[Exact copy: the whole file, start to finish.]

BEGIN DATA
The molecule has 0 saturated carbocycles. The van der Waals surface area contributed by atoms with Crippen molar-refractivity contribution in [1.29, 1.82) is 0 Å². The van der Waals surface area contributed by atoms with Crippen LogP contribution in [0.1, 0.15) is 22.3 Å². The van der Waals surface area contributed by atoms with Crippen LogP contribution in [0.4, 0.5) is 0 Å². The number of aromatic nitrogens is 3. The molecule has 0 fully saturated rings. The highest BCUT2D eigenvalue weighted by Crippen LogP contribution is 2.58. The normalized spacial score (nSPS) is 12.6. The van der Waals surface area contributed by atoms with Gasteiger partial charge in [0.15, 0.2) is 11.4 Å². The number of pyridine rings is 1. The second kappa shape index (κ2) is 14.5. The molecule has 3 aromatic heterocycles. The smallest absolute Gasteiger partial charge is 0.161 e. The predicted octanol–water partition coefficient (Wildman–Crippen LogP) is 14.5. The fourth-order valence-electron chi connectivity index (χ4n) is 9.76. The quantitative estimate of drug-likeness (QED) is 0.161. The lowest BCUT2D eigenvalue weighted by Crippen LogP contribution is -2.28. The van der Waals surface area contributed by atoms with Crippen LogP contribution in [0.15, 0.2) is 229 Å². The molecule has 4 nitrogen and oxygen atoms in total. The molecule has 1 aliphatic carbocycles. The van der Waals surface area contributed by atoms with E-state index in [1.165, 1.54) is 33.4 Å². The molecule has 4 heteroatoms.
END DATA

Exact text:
The molecule has 0 saturated carbocycles. The van der Waals surface area contributed by atoms with Crippen molar-refractivity contribution in [1.29, 1.82) is 0 Å². The van der Waals surface area contributed by atoms with Crippen LogP contribution in [0.1, 0.15) is 22.3 Å². The van der Waals surface area contributed by atoms with Crippen LogP contribution in [0.4, 0.5) is 0 Å². The number of aromatic nitrogens is 3. The molecule has 0 fully saturated rings. The highest BCUT2D eigenvalue weighted by Crippen LogP contribution is 2.58. The normalized spacial score (nSPS) is 12.6. The van der Waals surface area contributed by atoms with Gasteiger partial charge in [0.15, 0.2) is 11.4 Å². The number of pyridine rings is 1. The second kappa shape index (κ2) is 14.5. The molecule has 3 aromatic heterocycles. The smallest absolute Gasteiger partial charge is 0.161 e. The predicted octanol–water partition coefficient (Wildman–Crippen LogP) is 14.5. The fourth-order valence-electron chi connectivity index (χ4n) is 9.76. The quantitative estimate of drug-likeness (QED) is 0.161. The lowest BCUT2D eigenvalue weighted by Crippen LogP contribution is -2.28. The van der Waals surface area contributed by atoms with Crippen LogP contribution in [0.15, 0.2) is 229 Å². The molecule has 4 nitrogen and oxygen atoms in total. The molecule has 1 aliphatic carbocycles. The van der Waals surface area contributed by atoms with E-state index in [1.165, 1.54) is 33.4 Å². The molecule has 4 heteroatoms.